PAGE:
This goes for sanding just about everything, by the way. It’s like germs or radiation, just because you can’t see or feel the damage doesn’t mean that it isn’t happening. Also like germs and radiation, some simple precautions are all you need to avoid the vast majority of the problems. Or you can skip them, and someday someone like me may be using your corpse to teach people about how not to care for a human body. Your pick!

14 - sanding

Sanding. I only do one pass, with 220 grit. If you start with 60 grit, you can say goodbye to all the details you put in, because they are going to be gone very quickly. Basically I’m just trying to knock off the most egregious of the rough edges. I’m not trying to get a very smooth surface–that comes next.

I didn’t take any pictures of this, but after the sandpaper I scrubbed the whole claw with 000 steel wool. I had never used this stuff before–I only learned about it from that Adam Savage TED talk–and it is pretty amazing. For one thing, it will give whatever you are sanding a shockingly smooth finish. For another, it actually goes away as you use it. You’ll start out with a full-sized bundle and after sanding for 10 minutes you’ll be down to a half-size bundle. If you’re slouching in front of the TV, it will look like a metal cat shed all over your t-shirt. The chances of actually inhaling a tiny sliver of steel and having it get all the way down into your lungs are probably pretty slim, but I masked up anyway (there are still microscopic Sculpey shards coming off at this stage). Anyway, the steel wool gives a very even appearance to the surface, so you can’t tell what areas got really hit by the sandpaper, and for me it was one of the most satisfying parts of the whole process.

15 - finished claw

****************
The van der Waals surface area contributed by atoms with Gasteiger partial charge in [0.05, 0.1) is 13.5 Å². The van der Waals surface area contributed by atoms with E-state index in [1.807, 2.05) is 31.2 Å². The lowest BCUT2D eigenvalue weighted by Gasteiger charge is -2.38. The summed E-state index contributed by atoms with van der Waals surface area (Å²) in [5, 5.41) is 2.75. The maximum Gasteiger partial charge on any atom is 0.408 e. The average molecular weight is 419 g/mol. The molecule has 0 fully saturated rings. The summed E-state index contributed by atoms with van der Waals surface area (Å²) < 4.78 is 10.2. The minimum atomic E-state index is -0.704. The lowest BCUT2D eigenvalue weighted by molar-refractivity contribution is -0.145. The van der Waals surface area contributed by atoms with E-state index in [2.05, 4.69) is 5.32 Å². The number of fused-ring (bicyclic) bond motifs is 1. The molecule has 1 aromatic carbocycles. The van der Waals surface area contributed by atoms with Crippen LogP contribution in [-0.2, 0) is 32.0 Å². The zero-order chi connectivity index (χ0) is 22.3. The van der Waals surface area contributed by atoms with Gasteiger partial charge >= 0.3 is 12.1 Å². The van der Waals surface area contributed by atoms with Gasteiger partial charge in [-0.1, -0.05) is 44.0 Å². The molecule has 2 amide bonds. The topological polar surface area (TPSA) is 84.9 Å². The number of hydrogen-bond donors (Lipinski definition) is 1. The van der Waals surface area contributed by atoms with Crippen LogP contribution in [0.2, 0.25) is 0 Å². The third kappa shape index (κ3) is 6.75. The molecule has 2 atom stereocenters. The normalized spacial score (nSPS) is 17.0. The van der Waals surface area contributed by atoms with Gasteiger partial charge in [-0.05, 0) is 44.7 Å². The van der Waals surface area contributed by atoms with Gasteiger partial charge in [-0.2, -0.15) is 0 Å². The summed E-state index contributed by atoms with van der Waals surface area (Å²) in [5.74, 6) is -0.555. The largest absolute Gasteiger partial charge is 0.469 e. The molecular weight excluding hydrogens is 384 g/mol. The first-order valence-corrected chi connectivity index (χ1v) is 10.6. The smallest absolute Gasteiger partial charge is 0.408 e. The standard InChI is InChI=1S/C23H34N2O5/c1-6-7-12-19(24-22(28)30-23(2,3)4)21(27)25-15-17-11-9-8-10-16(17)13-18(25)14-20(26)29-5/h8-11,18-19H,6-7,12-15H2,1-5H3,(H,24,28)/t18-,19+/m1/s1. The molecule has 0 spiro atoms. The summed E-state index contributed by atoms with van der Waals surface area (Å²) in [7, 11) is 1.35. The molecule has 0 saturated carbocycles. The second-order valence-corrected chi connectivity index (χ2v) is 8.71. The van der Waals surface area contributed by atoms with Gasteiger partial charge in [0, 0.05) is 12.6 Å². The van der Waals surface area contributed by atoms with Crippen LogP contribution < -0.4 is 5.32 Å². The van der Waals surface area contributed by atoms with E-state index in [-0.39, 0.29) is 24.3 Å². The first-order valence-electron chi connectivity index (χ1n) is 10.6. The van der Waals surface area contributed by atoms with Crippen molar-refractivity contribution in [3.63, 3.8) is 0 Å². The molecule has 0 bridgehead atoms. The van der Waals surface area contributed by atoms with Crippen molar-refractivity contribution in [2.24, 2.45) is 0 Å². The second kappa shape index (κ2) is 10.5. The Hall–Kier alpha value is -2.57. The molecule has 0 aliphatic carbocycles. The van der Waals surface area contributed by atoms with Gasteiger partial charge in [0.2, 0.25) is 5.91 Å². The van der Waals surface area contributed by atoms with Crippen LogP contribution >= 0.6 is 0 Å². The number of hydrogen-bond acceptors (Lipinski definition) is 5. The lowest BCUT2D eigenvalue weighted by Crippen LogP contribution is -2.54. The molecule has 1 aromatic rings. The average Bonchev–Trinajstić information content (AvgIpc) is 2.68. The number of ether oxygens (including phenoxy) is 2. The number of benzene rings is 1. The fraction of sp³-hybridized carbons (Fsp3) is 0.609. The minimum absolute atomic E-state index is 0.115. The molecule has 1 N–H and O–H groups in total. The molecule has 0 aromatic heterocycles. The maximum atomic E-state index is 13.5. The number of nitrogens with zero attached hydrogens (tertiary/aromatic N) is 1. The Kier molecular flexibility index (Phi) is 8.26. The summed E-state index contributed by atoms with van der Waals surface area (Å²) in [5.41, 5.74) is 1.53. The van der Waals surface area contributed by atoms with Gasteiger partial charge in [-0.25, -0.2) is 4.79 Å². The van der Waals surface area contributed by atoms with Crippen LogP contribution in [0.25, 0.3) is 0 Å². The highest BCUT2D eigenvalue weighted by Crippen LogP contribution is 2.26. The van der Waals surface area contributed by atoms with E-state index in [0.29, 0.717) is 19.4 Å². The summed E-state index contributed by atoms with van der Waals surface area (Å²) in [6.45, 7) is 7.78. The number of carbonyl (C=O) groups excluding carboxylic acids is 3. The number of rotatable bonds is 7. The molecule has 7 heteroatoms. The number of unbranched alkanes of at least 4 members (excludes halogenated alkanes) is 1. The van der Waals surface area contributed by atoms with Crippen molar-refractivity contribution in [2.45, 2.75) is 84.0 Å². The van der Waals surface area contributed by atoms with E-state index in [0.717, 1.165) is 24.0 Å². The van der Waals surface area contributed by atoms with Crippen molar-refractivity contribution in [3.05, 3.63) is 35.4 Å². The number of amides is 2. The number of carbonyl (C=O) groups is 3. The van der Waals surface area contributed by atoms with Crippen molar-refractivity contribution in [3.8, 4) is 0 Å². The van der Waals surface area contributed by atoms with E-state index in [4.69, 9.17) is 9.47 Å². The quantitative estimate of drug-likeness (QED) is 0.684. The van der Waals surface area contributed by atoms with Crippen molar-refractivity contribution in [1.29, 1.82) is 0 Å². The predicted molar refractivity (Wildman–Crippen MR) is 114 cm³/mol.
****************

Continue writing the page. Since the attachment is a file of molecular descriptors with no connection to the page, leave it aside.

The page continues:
And here’s the final result. On the right the tip is a little blackened from over-baking, since the right side went through the oven twice, but it’s not bad. At this point you can paint or do whatever. I haven’t experimented with painting Sculpey yet, and online sources are mixed about what works best. You don’t want to use anything thick for a primer or you’ll lose the fine details. When I do finally get around to painting, I’m going to start with flat black auto primer, just like Adam Savage used on his Maltese Falcon (which I know was resin, not Sculpey, but still), and see if that doesn’t do the trick. If you know of something better, please tell us in a comment.

Next up in this series: molding and casting.

12 Responses to “DIY Dinosaurs, Part 2: sculpting dino claws”

  1. CyborgAbeLincoln Says:

    I’ve never actually used regular Sculpey, but I’m a big fan of Super Sculpey. I think it’s a little pricier, but not bad.

    Based on your pictures, I’m guessing that Super Sculpey is initially less brittle/crumbly. It is however rather temperature sensitive in that at room temperature it’s rather stiff, but as it warms up in your hands it gets a lot softer. Once you get used to it, it’s actually very convenient that way because it means that any pieces you’re actively forming in your hands are softer than everything else.